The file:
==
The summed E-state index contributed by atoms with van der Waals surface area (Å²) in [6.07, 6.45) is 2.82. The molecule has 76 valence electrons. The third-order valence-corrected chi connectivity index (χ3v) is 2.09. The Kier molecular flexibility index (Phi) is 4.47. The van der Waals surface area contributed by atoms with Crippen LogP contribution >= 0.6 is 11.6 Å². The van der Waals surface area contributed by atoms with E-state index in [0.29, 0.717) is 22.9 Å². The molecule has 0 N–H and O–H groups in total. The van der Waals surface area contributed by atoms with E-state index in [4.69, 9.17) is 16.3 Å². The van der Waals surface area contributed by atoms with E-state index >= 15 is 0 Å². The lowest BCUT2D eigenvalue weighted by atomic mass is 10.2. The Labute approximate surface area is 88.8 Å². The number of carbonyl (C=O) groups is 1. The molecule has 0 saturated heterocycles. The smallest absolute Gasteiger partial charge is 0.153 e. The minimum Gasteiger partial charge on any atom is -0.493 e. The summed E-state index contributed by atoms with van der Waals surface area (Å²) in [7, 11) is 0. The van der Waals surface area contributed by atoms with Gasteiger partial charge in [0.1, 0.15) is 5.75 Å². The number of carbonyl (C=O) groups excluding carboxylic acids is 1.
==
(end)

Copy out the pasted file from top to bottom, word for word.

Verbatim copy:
The summed E-state index contributed by atoms with van der Waals surface area (Å²) in [6.07, 6.45) is 2.82. The molecule has 76 valence electrons. The third-order valence-corrected chi connectivity index (χ3v) is 2.09. The Kier molecular flexibility index (Phi) is 4.47. The van der Waals surface area contributed by atoms with Crippen LogP contribution >= 0.6 is 11.6 Å². The van der Waals surface area contributed by atoms with E-state index in [0.29, 0.717) is 22.9 Å². The molecule has 0 N–H and O–H groups in total. The van der Waals surface area contributed by atoms with E-state index in [4.69, 9.17) is 16.3 Å². The van der Waals surface area contributed by atoms with E-state index >= 15 is 0 Å². The lowest BCUT2D eigenvalue weighted by atomic mass is 10.2. The Labute approximate surface area is 88.8 Å². The number of carbonyl (C=O) groups is 1. The molecule has 0 saturated heterocycles. The smallest absolute Gasteiger partial charge is 0.153 e. The minimum Gasteiger partial charge on any atom is -0.493 e. The summed E-state index contributed by atoms with van der Waals surface area (Å²) in [7, 11) is 0. The van der Waals surface area contributed by atoms with Gasteiger partial charge in [0.1, 0.15) is 5.75 Å². The number of carbonyl (C=O) groups excluding carboxylic acids is 1.